For Let Freedom Ring: Stanley Tretick’s Iconic Images of the March on Washington, biographer Kitty Kelley edited and arranged Tretick’s never-before-published images from August 28, 1963.

How did you find these wonderful photographs?

When I was putting together Capturing Camelot, which came out last year, and looking at Stanley’s work with the Kennedys, I found over 200 photographs of the March. This year is the 50th anniversary of the March, which was the crescendo of the Civil Rights Movement. More than 300,000 people came to petition Congress to pass the Civil Rights Bill.

Were you surprised by all of the elements that had to come together?

I was fascinated to find out that Washington had closed down. The government closed, restaurants closed. They brought in the National Guard and opened the hospitals, expecting violence. But there was not one violent incident.

How did you decide on the book’s format?

I put Stanley’s photos together with an essay, then brought in the historical context, participants, and singled out the 10 speakers. Until the March, there were six leaders of the Civil Rights Movement—all African-American men based in Southern churches. But Martin Luther King, Jr. insisted on including white church leaders, Christians, Jews, teachers, unions. They started out with little flyers in Nashville and Jackson and Greensboro, but this became a national, then international, movement. People came from Australia, from England. Hollywood chartered jets to bring their folks to Washington. All these people came to bear witness and dressed in their Sunday best.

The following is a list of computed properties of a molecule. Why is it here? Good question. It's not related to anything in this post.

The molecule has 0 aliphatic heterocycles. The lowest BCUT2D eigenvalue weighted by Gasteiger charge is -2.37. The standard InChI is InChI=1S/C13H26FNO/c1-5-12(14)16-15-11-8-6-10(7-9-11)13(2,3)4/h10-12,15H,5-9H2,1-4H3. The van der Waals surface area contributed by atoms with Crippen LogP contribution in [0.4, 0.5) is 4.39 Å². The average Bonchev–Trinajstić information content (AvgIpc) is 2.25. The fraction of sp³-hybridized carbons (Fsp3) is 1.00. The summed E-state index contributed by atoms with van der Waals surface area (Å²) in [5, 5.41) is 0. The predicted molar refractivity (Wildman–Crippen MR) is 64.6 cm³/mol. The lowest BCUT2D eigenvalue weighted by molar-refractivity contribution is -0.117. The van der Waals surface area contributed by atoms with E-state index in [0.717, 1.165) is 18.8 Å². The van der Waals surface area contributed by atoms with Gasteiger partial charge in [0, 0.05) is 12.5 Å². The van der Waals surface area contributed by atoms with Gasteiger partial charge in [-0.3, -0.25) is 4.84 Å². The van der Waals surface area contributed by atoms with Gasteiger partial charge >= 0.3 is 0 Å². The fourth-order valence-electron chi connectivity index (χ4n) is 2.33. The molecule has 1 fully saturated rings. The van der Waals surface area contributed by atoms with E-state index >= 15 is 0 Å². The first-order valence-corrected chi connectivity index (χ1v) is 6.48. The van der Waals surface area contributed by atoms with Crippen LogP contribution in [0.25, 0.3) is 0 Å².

Did the flyers say how people should dress?

They passed out instructions about how to behave and they did ask for white shirts and black pants. The men wore hats, and so did the women. It’s hard to imagine 300,000 people assembling in the nation’s capital in August today without incident. But the people were absolutely infused with the spirit of nonviolence.

Why weren’t these photographs published earlier?

Stanley was given special access because he was a photographer for Look Magazine. But Look took six weeks to publish, so they never ran anything on the March because they were too far behind. It was wonderful to put the history of the day together, to start out with the Kennedys being against the March, show what a glorious day it turned out to be, and end with Stanley’s photo of Lyndon Johnson and his speech on civil rights and the passage of the bill that followed.